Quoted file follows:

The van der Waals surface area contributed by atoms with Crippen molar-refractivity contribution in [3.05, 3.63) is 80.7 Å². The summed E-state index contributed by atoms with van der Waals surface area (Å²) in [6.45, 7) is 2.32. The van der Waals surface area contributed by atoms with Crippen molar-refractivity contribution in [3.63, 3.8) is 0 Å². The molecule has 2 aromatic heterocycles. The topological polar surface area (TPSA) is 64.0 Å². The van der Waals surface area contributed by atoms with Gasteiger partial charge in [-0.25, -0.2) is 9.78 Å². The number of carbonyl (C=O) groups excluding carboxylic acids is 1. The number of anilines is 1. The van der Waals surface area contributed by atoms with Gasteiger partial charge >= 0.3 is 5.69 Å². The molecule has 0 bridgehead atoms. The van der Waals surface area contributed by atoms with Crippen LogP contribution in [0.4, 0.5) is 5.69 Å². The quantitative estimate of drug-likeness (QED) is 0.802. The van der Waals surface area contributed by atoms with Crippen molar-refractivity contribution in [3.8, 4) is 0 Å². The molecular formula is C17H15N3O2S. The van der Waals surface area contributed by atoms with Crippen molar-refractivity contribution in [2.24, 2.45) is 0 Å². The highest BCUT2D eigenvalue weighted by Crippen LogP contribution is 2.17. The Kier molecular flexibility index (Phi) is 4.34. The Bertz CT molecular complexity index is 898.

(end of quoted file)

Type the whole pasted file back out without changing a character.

The van der Waals surface area contributed by atoms with Crippen molar-refractivity contribution in [3.05, 3.63) is 80.7 Å². The summed E-state index contributed by atoms with van der Waals surface area (Å²) in [6.45, 7) is 2.32. The van der Waals surface area contributed by atoms with Crippen molar-refractivity contribution in [3.63, 3.8) is 0 Å². The molecule has 2 aromatic heterocycles. The topological polar surface area (TPSA) is 64.0 Å². The van der Waals surface area contributed by atoms with Gasteiger partial charge in [-0.25, -0.2) is 9.78 Å². The number of carbonyl (C=O) groups excluding carboxylic acids is 1. The number of anilines is 1. The van der Waals surface area contributed by atoms with Gasteiger partial charge >= 0.3 is 5.69 Å². The molecule has 0 bridgehead atoms. The van der Waals surface area contributed by atoms with Crippen LogP contribution in [0.4, 0.5) is 5.69 Å². The quantitative estimate of drug-likeness (QED) is 0.802. The van der Waals surface area contributed by atoms with Crippen molar-refractivity contribution in [3.8, 4) is 0 Å². The molecular formula is C17H15N3O2S. The van der Waals surface area contributed by atoms with Crippen molar-refractivity contribution in [2.24, 2.45) is 0 Å². The highest BCUT2D eigenvalue weighted by Crippen LogP contribution is 2.17. The Kier molecular flexibility index (Phi) is 4.34. The Bertz CT molecular complexity index is 898.